Microgoove-ing: On its sixth anniversary here are six things you might not have known about the Seminole Heights record shop

Plus shopkeeper Keith Ulrey's six favorite records of 2017.

click to enlarge Keith Ulrey, whose Tampa record store Microgroove, celebrates six years alive on December 2, 2017. - Ray Roa
Ray Roa
Keith Ulrey, whose Tampa record store Microgroove, celebrates six years alive on December 2, 2017.

An embrace of local retail — especially record stores — is something CL readers should be well-adjusted to by now, and staring at six years of Seminole Heights vinyl-slinging has to feel good for longtime Tampa Bay indie-rock totems Keith and Susie Ulrey, who are tapping an old, out-of-town friend (Georgia band COEDS, which is actually signed to the Ulrey’s New Granada Records imprint) to play a show alongside some well-known Florida bands (DieAlps!, Horsewhip) as well as a few we’re excited to get acquainted with (The Easy Button, Adieux).

UPDATE: COEDS had to cancel due to circumstances out of its control. Keith is looking for a replacement, and the show goes on. If you wanna play, then hit up the shop ASAP.

The free, family-friendly affair kicks off around 11 a.m. and will feature lots of PBR, Commune + Co. coffee plus discounts and Cappy’s and the Independent just a few doors down. In honor of the celebration we thought we'd throw together six things that you may not have known about the store. Keith even told us his six favorite albums of 2017.

See more, get more information on the show, and listen to The Easy Button, below.

Microgroove’s 6th Anniversary Celebration w/The Easy Button/COEDS/Adieux/The Blonde Tongues/Horsewhip/DieAlps!/Sandspur City
Sat, Dec. 2, 11 a.m. - 8 p.m. Free.
Microgroove, 4906 N. Florida Ave., Tampa
More info: facebook.com

Before it was a record store, Microgroove was a not a body shop. "It was an empty space for years. Prior to that it was Tampa Street Market (handmade furniture, etc)," Keith told CL in a message. "Prior to that it was Covivant Art Gallery. Contrary to popular belief it was never a body shop."

It is not exactly lucrative. Despite an RIAA report showing that U.S.shipments of vinyl were up to $430 million in 2016, it's notable to remember that the figure also has to be split among all of the country's independent record stores. The number of U.S. brick and mortars varies depending on which research you reference, but the most reliable number tossed around by sales and distribution executives seems to be at around 1,500 shops. That $430 million also includes online sales of vinyl — and you are all guilty of buying that shit online instead of in a store. Keith describe's his store's situation as "surviving," less like Leo DiCaprio in Wolf of Wall Street and more like him in The Revenant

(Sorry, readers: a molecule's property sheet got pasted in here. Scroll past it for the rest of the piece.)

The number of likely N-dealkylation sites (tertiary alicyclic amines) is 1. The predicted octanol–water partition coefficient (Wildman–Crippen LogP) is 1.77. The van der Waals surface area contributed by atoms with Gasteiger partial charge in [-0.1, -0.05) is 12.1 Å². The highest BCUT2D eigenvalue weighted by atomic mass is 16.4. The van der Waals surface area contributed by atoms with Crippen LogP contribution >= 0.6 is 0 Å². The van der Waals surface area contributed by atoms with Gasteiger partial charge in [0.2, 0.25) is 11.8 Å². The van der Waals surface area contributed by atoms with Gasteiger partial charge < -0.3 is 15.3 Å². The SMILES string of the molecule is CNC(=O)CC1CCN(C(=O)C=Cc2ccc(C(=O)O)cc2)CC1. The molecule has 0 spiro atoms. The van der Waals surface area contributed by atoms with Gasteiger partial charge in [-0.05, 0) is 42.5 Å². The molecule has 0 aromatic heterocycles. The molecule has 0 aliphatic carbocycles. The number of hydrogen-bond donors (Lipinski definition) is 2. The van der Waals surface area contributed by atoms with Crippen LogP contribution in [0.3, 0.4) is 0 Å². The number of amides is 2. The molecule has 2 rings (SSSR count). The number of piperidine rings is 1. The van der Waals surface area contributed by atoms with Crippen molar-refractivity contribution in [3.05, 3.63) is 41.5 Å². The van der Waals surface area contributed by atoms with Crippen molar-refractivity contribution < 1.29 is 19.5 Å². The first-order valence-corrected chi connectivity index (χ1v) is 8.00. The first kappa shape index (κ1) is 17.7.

It is the de facto home of New Granada Records, one of the Bay area’s longest-running independent record labels. The label, which has been around since 1994, only put out two releases this year, but it unleashed seven titles in 2016 and could land a big one (a new full-length from Pohgoh) next year.

It also hosts shows. The promoting arm of New Granada — New Granada Presents — pretty much shifted to doing shows in-store, and the shop still has seven events booked through 2017, a year that saw it host over three dozen events in the tiny retail space.

It — along with the other independent record stores in the area — is an invaluable asset to the community. My first encounter with Keith was at the now-shuttered Vinyl Fever. He probably doesn't remember that exchange, but in the years since he — along with other local shop owners like Kenny Crum (Steelworker), Manny Kool (Daddy Kool), Danny Drummond (Mojo Books & Records), Nick Sorace (Disc Exchange) and Rob Sexton (Planet Retro Records) — has been an integral source of insight and inspiration. 

And here are Keith’s six favorite records of 2017, local or otherwise. You should call your own local record store to see if they have it in stock. Honest Life (Courtney Marie Andrews), Our City (DieAlps!), Everybody Works (Jay Som), Life After Youth (Land Of Talk), Rainer Maria (Rainer Maria), Weather Diaries (Ride), Out In The Storm (Waxahatchee).

About The Author

Ray Roa

Read his 2016 intro letter and disclosures from 2022 and 2021. Ray Roa started freelancing for Creative Loafing Tampa in January 2011 and was hired as music editor in August 2016. He became Editor-In-Chief in August 2019. Past work can be seen at Suburban Apologist, Tampa Bay Times, Consequence of Sound and The...
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